In “The Thing About Shapes to Come,” a mother struggles with the challenges of caring for her unique child. Did the idea for this story originate from real life issues?
I have never had that particular challenge, no. Nor was the issue in the forefront of my mind in the same way that, let’s say, the trauma of post-traumatic stress syndrome came up in the composition of my prior Lightspeed story, “Her Husband’s Hands.” This just happens to be one of those stories where an insane idea, coming from god alone knows what part of the gray matter, suggested everything that followed, and the natural human responses just came up the way they normally would.
The harshness of close-minded parents and the little zip we all get from drinking coffee brought a degree of familiarity to a fantastic situation. How do you balance the speculative and commonplace elements of a story?
That just happens to be where the tension comes from. The commonplace grounds the speculative; the speculative gives wings to the commonplace.
You left a lot of the worldbuilding up to the reader’s imagination. Do you often find yourself leaving out background information in your fiction?
Nothing is quite the same flavor of irritating as completing a story and realizing that the two pages you did on mass transit in a given future is utterly irrelevant to the story at the center and can be deleted. I get caught by that kind of problem from time to time and it sometimes prevents me from finishing a piece, unless I can realize what it is irrelevant; witness a recent story that leads up to a certain fantastic event where I realized, with maybe two pages to go, that I would not actually have to show the event or its years of aftermath, as I’d intended. Short stories present facets. At this point in my career, I am practiced enough that most of the time, if a given issue comes up at all, I can think, “Naaah, that isn’t important,” and save myself the work.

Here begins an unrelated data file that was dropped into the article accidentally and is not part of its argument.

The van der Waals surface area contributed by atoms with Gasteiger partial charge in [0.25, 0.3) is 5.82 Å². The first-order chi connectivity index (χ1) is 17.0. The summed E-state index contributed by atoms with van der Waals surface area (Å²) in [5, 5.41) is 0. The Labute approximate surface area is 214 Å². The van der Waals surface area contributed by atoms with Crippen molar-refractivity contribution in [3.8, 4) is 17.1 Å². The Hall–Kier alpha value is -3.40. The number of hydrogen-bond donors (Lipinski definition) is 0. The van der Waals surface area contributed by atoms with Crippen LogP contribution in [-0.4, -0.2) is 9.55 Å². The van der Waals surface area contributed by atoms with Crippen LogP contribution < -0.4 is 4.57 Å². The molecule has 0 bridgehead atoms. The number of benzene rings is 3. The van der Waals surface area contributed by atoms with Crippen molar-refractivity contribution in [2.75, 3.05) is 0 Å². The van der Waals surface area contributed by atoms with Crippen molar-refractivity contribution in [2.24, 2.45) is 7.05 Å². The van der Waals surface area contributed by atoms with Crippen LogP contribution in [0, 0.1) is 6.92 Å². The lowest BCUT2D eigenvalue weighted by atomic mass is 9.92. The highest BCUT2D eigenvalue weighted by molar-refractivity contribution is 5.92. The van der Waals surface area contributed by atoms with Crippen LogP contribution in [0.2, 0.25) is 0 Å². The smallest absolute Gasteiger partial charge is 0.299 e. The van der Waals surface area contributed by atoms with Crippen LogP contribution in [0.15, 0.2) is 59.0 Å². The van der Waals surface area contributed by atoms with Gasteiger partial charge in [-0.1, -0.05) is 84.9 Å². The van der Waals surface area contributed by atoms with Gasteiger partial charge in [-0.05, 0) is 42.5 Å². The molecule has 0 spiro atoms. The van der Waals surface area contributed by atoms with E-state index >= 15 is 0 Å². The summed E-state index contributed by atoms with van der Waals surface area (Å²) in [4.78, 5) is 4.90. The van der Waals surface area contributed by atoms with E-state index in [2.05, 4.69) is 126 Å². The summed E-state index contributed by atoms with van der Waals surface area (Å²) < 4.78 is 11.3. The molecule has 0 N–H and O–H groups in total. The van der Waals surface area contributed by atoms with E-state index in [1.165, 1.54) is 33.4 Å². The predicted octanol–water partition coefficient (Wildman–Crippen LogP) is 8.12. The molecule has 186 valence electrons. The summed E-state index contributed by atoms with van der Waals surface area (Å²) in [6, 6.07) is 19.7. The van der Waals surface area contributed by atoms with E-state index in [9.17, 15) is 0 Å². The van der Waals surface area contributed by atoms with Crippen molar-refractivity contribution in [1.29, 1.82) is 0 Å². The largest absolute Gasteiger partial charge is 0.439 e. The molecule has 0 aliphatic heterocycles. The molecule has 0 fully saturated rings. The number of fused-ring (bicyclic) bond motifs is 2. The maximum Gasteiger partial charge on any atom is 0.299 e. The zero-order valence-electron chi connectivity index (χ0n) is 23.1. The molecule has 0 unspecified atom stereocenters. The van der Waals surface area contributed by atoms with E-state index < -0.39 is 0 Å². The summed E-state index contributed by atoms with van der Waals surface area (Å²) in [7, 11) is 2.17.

That being said . . . care to speculate about what happened to Monica after she stepped through Di’s doorway?
That is an intensely private moment between mother and daughter and I think we should be ashamed of ourselves for even contemplating intrusion.
What can we expect from you in the future?
Some of these short stories may have already appeared, depending on when exactly this does. But so far my other 2014 fictions include “The Totals,” a horror story for Nightmare Magazine; “Just Another Friendly Day In the Antique Trade,” a fantasy for the new magazine Jamais Vu; “Hide and Shriek,” a novelette which will be appearing in the anthology Games Creatures Play; and a story that is simultaneously science fiction, horror, and some say sword and sorcery, “In The Temple of Celestial Pleasures,” which shall also be in Nightmare Magazine. In addition, the fourth volume of my middle-grade series about the adventures of a very strange but very heroic young boy, Gustav Gloom and the Cryptic Carousel, shall be released in August, and all prior books in that saga remain available. Finally, I am working on a new young-adult series yet to find a home.
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